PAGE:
The Blackmailed Compliment

Do you have someone in your life or are you the guilty party who constantly laments the same things to your friends, family, and co-workers expecting them to soothe your ego? For example, do you always say, “I’m so fat; I can’t believe how fat I am” and expect friends to say, “No you are not.” Maybe you are one of the friends on the receiving end of the dance who feels obligated to make the other person feel better. At either end of it, this scenario is exhausting and inauthentic.

I want to challenge you to dial into your language this week. If you are the one complaining, what are you saying and what do you expect from other people? What void in you needs to be filled? If you are the one trying to fix the situation, what is your tone, why do you feel compelled to continue the dance? Is it because the other person’s self-criticism makes you uncomfortable, or you don’t know how else to respond?

Try changing your language. When a friend says, “I’m so fat” rather than the typical, “you’re crazy, you’re so thin” ask them if they would like feedback and then say something real, “I’m sorry you feel that way; have you thought about starting an exercise program? I am so much happier since I did.”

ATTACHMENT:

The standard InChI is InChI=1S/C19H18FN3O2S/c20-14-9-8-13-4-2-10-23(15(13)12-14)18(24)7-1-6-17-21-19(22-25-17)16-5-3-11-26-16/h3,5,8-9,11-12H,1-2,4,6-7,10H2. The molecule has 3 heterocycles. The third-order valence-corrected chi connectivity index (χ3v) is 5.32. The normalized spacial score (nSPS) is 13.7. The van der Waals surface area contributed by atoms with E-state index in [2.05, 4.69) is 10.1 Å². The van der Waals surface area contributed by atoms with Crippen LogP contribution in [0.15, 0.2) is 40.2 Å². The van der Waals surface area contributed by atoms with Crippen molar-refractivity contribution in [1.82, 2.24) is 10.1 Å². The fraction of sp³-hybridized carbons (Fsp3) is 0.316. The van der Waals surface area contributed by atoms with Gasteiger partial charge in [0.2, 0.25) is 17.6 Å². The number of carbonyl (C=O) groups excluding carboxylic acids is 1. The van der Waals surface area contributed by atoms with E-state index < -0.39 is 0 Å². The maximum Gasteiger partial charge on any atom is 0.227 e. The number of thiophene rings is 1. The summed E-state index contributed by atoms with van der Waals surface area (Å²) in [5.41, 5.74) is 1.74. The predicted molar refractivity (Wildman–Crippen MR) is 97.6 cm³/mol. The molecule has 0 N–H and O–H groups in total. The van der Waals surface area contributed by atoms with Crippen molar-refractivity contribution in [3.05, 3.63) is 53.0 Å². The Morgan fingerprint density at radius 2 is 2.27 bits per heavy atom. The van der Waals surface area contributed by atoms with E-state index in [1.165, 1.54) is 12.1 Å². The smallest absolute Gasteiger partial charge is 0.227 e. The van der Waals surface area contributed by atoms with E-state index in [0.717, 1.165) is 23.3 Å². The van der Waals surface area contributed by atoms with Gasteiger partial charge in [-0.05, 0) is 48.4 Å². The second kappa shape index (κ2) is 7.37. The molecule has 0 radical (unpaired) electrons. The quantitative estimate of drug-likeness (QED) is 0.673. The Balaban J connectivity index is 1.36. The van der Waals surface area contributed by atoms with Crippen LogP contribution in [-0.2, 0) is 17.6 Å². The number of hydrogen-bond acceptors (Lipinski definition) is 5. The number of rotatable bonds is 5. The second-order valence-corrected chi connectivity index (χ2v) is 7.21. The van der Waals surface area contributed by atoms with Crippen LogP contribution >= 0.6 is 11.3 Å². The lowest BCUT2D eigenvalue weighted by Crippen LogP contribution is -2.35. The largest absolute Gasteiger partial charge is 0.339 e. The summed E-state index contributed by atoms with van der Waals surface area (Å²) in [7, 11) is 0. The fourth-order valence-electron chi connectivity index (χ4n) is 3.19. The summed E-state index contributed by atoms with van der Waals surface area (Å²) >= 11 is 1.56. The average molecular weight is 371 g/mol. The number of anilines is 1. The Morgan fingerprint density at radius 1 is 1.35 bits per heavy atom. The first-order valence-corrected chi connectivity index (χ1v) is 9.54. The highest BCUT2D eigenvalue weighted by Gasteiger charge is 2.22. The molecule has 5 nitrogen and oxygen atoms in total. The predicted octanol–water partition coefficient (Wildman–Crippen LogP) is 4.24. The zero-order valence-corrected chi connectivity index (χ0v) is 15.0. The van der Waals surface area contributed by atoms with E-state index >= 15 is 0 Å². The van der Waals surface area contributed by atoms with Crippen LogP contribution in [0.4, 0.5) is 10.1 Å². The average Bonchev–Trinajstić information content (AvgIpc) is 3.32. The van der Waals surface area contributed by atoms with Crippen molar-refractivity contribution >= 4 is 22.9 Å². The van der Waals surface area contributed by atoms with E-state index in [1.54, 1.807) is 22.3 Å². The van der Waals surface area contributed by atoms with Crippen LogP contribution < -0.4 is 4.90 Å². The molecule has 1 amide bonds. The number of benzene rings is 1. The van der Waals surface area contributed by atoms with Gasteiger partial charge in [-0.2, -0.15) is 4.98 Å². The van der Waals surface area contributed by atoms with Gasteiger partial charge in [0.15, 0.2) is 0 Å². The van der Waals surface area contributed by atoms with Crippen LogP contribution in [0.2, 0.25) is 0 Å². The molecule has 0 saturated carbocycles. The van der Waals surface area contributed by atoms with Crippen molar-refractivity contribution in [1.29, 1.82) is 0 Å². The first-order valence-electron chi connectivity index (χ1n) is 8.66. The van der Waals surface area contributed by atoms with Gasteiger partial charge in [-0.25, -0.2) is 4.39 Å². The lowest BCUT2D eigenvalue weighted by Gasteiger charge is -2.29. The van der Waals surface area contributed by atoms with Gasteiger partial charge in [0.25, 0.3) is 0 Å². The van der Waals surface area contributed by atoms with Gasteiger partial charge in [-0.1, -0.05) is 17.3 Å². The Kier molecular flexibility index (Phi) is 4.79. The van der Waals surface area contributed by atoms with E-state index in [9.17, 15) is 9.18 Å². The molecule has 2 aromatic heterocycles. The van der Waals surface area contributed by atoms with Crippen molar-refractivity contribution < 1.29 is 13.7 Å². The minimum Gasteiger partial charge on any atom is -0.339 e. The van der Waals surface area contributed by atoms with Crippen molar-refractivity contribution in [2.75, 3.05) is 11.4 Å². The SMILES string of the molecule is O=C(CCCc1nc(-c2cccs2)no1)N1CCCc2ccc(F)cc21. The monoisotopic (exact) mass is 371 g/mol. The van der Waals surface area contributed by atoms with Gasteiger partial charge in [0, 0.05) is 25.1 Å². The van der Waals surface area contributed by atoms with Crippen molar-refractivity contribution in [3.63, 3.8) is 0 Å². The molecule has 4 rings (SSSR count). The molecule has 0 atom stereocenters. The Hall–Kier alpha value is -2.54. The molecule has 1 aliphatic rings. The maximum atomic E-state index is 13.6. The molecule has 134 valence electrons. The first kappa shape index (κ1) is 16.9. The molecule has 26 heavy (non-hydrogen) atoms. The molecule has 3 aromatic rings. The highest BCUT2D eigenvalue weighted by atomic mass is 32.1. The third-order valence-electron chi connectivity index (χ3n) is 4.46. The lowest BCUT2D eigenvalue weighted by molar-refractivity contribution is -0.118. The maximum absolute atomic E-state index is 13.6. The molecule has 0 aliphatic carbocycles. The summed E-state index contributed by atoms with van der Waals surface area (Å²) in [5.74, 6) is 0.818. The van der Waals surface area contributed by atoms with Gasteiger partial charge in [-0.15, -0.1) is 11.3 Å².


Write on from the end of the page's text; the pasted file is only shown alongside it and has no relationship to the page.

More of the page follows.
I heard a quote about inaction that applies, “complaining without offering a solution is whining”. No one wants their behavior perceived as whining, but that is exactly what it is if you constantly point out your insecurities or perceived short-comings but don’t take action to change them.

Use this trusted community to get honest about your complaints – are you just whining and need an ego boost or are you genuinely seeking advice and help from your friends on how to improve your situation. Do you in-authentically stroke your friend’s ego just to get them to stop complaining? Share your experiences here and don’t be afraid to ask advice.

Love Love Love


Cooking Is a Revolutionary Act *
Flourish by Martin Seligman